TVs and PC Monitors are very similar in function. When looking at TVs to use as a PC monitor, you need to consider two major aspects: viewing angle and supported resolutions. Viewing angle is the most important, especially if you use it traditionally from up close. The other aspect is the resolution support. You're looking or the ability to output at full resolution with chroma 4:4:4 for smooth text and support for 120hz refresh rate for gaming. TVs that cover both these aspects are rare, but a few are a part of our lists.
Best TVs for a PC monitor (40"- 43")
The Sony X830C LED TV is the best 40 – 43 inch TV to use as a PC monitor. It offers a great experience for general computing as well as when playing video games.
The Sony X830C excels when used as a PC monitor. The excellent viewing angle from the IPS LCD type provides a much better experience when sitting close. For gaming, a combination of excellent response times, pretty good input lag and support for 1080p @ 120fps make it a great candidate. This TV is also capable of outputting 4K @ 60hz @ Chroma 4:4:4 for general desktop use and higher resolution gameplay.
Even if it doesn't have the best blacks and contrast, the X830C is the best buy in this category.
If you like to watch movies on your computer, the Samsung UN40KU6300 UHD TV is better at it than the Sony X830C while still being a very capable PC monitor.
High contrast is the biggest difference. Because of that, movies watched in the dark look a lot better. For text, it properly supports 4k @ 60Hz @ Chroma 4:4:4. Input lag on this TV is excellent, as good as higher end models from Samsung. Expect very smooth and sharp gaming at that resolution.
It’s important to note that this TV flickers when in use at a darker environment, as long as it is set at 10 or higher in the settings, it should not cause problems.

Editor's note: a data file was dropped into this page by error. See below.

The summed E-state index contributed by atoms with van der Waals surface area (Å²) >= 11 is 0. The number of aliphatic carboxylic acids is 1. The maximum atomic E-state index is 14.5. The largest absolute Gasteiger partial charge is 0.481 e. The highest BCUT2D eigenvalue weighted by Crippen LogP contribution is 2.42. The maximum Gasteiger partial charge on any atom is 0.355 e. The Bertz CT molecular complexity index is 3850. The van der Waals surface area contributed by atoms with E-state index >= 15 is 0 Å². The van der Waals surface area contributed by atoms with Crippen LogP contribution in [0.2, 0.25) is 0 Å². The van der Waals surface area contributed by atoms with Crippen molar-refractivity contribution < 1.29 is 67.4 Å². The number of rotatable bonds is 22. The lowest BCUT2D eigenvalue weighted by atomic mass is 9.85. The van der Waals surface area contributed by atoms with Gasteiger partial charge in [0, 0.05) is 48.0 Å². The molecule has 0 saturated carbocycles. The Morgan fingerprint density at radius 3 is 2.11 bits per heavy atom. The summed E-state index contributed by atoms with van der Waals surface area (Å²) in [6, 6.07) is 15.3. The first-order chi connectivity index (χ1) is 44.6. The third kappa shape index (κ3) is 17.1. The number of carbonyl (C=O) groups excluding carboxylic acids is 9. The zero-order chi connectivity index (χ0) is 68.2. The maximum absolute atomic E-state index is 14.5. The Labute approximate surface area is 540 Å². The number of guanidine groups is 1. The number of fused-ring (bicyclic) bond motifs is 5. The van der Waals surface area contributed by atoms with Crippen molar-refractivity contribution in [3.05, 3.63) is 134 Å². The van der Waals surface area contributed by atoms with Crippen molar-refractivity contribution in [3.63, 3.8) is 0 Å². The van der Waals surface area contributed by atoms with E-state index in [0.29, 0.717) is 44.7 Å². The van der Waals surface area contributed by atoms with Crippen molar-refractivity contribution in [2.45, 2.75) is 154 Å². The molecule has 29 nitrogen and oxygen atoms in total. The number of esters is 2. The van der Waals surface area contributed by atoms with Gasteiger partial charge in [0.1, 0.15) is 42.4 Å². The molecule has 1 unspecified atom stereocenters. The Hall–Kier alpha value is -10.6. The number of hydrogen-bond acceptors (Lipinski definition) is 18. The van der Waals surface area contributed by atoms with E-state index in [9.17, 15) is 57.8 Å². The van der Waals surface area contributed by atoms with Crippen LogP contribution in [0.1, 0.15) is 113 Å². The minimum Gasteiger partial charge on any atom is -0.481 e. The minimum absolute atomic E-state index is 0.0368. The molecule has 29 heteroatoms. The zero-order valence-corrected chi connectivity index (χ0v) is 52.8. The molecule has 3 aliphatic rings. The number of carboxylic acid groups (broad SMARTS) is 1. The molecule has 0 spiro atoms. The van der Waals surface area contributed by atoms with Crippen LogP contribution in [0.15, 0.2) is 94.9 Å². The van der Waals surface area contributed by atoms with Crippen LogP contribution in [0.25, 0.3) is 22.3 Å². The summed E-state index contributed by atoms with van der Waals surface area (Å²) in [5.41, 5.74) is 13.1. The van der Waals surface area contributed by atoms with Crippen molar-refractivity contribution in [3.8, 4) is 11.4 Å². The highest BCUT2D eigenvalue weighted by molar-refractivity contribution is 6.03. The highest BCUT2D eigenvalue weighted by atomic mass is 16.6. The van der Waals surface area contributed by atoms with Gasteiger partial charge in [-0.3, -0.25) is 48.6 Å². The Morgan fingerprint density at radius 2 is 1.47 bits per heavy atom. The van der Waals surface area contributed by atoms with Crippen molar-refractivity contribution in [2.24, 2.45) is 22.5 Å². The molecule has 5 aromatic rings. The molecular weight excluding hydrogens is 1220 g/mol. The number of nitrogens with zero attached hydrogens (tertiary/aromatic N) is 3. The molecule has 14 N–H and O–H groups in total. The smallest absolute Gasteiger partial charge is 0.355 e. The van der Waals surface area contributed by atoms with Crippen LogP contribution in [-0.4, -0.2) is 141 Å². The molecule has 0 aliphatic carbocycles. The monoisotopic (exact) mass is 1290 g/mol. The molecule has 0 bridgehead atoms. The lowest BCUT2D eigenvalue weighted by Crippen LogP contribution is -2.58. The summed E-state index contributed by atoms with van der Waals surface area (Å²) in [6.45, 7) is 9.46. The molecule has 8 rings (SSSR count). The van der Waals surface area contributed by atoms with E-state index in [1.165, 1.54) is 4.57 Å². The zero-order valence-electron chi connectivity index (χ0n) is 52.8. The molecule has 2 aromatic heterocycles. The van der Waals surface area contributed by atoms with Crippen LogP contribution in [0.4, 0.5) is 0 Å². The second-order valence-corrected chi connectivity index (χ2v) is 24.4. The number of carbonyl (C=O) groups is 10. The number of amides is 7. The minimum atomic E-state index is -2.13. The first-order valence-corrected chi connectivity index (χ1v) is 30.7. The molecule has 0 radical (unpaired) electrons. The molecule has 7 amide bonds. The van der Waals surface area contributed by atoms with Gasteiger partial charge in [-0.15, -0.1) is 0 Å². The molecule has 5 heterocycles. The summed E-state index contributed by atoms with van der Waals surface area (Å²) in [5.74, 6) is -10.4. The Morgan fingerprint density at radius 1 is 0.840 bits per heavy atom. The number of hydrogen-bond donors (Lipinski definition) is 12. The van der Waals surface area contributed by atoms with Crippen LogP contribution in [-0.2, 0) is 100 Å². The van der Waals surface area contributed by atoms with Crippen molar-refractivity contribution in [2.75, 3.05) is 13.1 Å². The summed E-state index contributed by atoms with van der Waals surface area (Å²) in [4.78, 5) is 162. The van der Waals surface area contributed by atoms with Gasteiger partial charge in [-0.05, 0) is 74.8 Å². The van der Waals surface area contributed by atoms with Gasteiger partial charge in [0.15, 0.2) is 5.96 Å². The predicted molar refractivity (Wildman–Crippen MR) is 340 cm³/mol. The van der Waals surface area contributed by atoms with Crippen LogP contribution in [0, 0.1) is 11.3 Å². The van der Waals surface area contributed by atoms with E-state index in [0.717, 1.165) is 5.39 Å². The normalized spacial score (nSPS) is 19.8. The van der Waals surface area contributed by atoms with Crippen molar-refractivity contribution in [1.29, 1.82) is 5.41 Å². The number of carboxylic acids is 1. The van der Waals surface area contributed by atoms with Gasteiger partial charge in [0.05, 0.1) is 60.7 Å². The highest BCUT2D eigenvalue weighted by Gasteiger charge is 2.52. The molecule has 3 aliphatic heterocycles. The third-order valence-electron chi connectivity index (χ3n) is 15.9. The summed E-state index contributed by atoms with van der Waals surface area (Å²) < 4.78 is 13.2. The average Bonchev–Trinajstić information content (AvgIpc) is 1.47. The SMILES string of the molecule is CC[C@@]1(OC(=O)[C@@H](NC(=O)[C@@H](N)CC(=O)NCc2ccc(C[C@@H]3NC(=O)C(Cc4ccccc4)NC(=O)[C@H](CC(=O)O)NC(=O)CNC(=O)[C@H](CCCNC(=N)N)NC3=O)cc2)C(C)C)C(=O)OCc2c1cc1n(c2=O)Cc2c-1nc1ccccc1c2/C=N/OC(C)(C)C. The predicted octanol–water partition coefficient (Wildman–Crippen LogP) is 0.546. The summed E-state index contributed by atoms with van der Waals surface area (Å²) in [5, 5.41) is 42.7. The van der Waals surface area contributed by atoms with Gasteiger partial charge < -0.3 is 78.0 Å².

Best high-end TVs for a PC monitor (Large)
If you want something bigger and play a lot of video games - look for the Sony X850D LED TV. It might not have as good image quality as OLED, but it’s still the best TV to use as a PC monitor.
Motion blur and input lag are good. No TV beats this one for PC gaming, particularly as it supports 1080p @ 120 fps. For more general use, it has a wide viewing angle which helps when you’re up close. The TV also supports 4K @ 60Hz @ Chroma 4:4:4 for clear text.
As usual with Sony TVs, the 120 fps mode has a slight bit of artifacts. It can, however, be mitigated by using the “Graphics” picture mode.
If you're looking for the prettiest picture, you might want to consider the LG B6. As usual with OLED TVs (see our article about OLED vs. LED), the B6 is at the top of our rankings for picture quality. Thanks to OLED, there is next to no motion blur, and the blacks are incredibly deep, with better uniformity than last year’s models and best in class viewing angle.
While the B6 supports 4k @ 60hz @ Chroma 4:4:4, it doesn’t allow for 1080p @ 120 fps. Input lag is good at only 28ms, so no major issues there.
There is one thing that makes it less suitable for this use. As seen in our video review, the B6 will retain a static image for a couple of minutes. This isn't too major, but it might annoy some people.
Best budget TVs for a PC monitor (Large)
If you’re looking for a large PC monitor that doesn’t break the bank, look for the Sony XBR55X700D. It performs close to our high-end LED pick for quite a bit cheaper.
It has wide viewing angles, which is perfect for a monitor of this size. Input lag is also at a reasonable 31ms, and that number is consistent across all resolutions. While it doesn’t support 1080p@120hz, 4k @ 60hz @ Chroma 4:4:4 functions without issues.
In a larger size, this is the go-to TV for most people looking for a PC monitor.
If your TV is not going to be exclusively used as a PC monitor, the Samsung UN55KU6300 is a good alternative.
It uses a different LCD type than the Sony, so It has a lot better contrast at the cost of viewing angles. This can be a problem if sitting up close; if you’re using it from a couch in a living room, however, it won’t be a problem. It supports the same resolutions as the X700D, but with even lower input lag. The better contrast helps make it a better choice for movie watchers.
For most people, It’s not a better choice than the Sony as a PC monitor. If you’re going to be watching a lot of movies, though, it’s a good alternative.
What is Chroma 4:4:4?